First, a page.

Thursday, December 13, 2007

Visiting families on the volcano

Originally uploaded by alison.mckellar
This lady has been so hard for me to stop thinking about.... she's 76 and has no access to clean water and has just learned she'll soon be forced to leave her land because a new highway is being constructed to facilitate trade routes to Panama... part of the ongoing saga caused by free trade agreements in El Salvador. Although desperate and withdrawn, she remains feisty and frequently jokes about her own death. She doesn't want us to leave, and embraces each member of the group, offering a dramatic appeal for us to return to spend New Years with her and her family... I am the only one that speaks Spanish in the group, but the woman seems not to have understand that my friends don't understand her, so each time I turn around to talk with someone else, I am called back to translate a message from her. She asks us not to forget her, and I try my best to translate her words into English with the same sense of urgency and sorrow that I hear them in Spanish. She says that her community needs plastic barrels so they can store more water... she and her daughter both agree that this is their greatest concern. The metal barrel they have now is corroded and leaking. $10 the barrel costs.... she doesn't forsee getting a barrel anytime soon... this is one of their long term goals...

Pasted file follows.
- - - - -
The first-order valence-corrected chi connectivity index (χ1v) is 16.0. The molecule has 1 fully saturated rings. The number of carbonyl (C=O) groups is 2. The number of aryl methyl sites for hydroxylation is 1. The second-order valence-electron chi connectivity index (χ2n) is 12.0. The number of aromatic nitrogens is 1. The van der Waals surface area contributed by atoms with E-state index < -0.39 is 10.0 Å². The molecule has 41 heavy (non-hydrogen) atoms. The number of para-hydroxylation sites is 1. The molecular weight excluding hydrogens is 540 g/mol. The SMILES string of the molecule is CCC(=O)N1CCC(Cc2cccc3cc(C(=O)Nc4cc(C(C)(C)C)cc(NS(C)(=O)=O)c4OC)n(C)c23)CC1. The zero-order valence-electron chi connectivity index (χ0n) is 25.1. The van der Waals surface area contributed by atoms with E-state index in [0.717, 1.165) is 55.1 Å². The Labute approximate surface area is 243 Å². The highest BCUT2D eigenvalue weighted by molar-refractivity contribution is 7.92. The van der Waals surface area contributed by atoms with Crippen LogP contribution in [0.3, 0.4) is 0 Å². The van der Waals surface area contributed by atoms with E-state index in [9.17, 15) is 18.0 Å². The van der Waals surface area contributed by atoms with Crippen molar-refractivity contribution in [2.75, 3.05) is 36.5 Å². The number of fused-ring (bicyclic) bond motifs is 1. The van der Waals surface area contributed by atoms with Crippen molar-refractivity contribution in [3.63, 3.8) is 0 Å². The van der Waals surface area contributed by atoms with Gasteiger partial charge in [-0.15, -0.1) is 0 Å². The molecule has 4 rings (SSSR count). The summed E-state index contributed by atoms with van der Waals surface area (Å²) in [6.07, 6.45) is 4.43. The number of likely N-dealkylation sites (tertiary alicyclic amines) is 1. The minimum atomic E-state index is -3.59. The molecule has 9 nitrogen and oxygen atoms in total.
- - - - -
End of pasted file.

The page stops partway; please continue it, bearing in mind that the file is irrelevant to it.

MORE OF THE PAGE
Being back home, in Camden, I can't stop thinking about this woman and all the people she, without knowing, speaks on behalf of. I've heard so many stories over the past month, and now it's time to start organizing and figuring out how to best help these people... how I can possibly communicate their message. It's so hard to make people here feel what we all felt speaking with this lady. Still, it's not so complicated... I shouldn't have to think of all kinds of creative strategies to communicate such a simple message: these people don't have food or clean water, and here, we have more than enough of almost everything.

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